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Close-packing of equal spheres can belong to the trigonal, hexagonal or cubic crystal systems. When the structure has the minimum symmetry discussed earlier it belongs to the trigonal system. When it has a 63 axis of symmetry it belongs to the hexagonal system. Structures belonging to the hexagonal system necessarily have a hexagonal lattice, i.e. a lattice in which we can choose a primitive unit cell with a = b c, = = 90, in Fig. 5. It should be noted that there are two spheres associated with each lattice point in the hcp structure, one at 000 and the other at . Structures belonging to the trigonal system can have either a hexagonal or a rhombohedral lattice. By a rhombohedral lattice is meant a lattice in which we can choose a primitive unit cell with a = b = c, = = 90. Both types of lattices can be referred to either hexagonal or rhombohedral axes, the unit cell being non-primitive when a hexagonal lattice is referred to rhombohedral axes or vice versa.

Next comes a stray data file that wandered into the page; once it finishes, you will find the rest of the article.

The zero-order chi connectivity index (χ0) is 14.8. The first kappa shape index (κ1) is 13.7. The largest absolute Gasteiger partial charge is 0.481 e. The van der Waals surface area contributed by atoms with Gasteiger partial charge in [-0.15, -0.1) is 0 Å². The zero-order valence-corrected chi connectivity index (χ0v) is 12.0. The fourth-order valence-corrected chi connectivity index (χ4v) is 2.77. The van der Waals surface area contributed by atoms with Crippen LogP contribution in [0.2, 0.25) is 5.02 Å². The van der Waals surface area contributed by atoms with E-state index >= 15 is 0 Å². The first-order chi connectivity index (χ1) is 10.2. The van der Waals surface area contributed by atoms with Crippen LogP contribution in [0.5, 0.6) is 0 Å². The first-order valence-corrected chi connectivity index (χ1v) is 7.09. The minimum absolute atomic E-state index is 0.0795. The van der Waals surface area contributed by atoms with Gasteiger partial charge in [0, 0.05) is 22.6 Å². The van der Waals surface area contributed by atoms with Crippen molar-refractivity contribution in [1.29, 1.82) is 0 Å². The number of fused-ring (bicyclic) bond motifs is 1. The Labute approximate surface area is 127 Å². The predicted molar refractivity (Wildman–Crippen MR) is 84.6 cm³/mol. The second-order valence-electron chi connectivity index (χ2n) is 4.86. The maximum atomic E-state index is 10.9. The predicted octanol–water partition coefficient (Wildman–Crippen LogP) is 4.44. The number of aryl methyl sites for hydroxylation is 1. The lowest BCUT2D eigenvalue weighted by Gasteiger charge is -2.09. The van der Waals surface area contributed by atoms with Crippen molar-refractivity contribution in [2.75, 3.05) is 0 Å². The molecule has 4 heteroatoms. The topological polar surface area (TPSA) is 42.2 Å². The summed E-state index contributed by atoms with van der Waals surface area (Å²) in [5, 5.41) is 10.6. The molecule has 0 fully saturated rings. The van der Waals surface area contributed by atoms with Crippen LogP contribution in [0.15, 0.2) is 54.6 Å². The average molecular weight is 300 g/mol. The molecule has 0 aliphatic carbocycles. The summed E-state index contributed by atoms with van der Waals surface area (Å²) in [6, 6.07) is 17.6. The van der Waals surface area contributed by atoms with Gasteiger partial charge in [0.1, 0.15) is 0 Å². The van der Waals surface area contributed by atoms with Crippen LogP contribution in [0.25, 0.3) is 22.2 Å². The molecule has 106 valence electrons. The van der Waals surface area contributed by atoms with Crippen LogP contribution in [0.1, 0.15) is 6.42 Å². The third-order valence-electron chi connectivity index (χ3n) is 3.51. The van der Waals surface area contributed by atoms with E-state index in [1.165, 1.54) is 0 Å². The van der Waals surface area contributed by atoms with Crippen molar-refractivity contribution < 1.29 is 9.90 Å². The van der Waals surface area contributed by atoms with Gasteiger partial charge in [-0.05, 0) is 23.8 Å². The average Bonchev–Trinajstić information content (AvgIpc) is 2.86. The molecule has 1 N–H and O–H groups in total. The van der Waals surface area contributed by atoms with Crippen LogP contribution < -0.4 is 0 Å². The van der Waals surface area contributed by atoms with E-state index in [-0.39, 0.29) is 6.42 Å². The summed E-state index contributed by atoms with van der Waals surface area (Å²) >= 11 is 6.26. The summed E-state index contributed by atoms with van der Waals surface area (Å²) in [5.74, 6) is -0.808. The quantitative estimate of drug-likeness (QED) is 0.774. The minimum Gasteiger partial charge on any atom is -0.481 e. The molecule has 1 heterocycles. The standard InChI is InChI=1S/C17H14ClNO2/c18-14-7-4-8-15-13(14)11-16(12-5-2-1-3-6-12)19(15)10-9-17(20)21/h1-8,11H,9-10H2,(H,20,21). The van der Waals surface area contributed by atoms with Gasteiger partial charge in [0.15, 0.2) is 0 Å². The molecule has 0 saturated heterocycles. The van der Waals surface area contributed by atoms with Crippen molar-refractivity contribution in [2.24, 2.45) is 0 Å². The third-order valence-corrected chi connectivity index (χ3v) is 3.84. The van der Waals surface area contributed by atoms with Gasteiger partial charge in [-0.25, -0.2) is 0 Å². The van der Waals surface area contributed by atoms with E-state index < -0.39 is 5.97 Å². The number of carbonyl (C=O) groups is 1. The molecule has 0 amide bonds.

In close-packed structures, it is generally convenient to refer both hexagonal and rhombohedral lattices to hexagonal axes. The projection of the hexagonal lattice on the (001) plane is shown in Fig. 8. The axes, x, y define the smallest hexagonal unit cell, the z axis being normal to the plane of the paper; the hexagonal unit cell is primitive with all the lattice points at 000. Figure 9 depicts the projection of a rhombohedral lattice on the (00.1) plane. The full lines Oxh, Oyh represent the hexagonal axes and the three dotted lines represent rhombohedral axes. It is evident from the figure that the hexagonal unit cell of a rhombohedral lattice is non-primitive with lattice points at 000, and . If the lattice is rotated through 60 around , the hexagonal unit cell will then be centred at and . These two settings of the rhombohedral lattice are called `obverse` and `reverse` settings. They are indistinguishable by X-ray methods since the two are crystallographically equivalent: they represent twin arrangements when both of them occur in the same single crystal.
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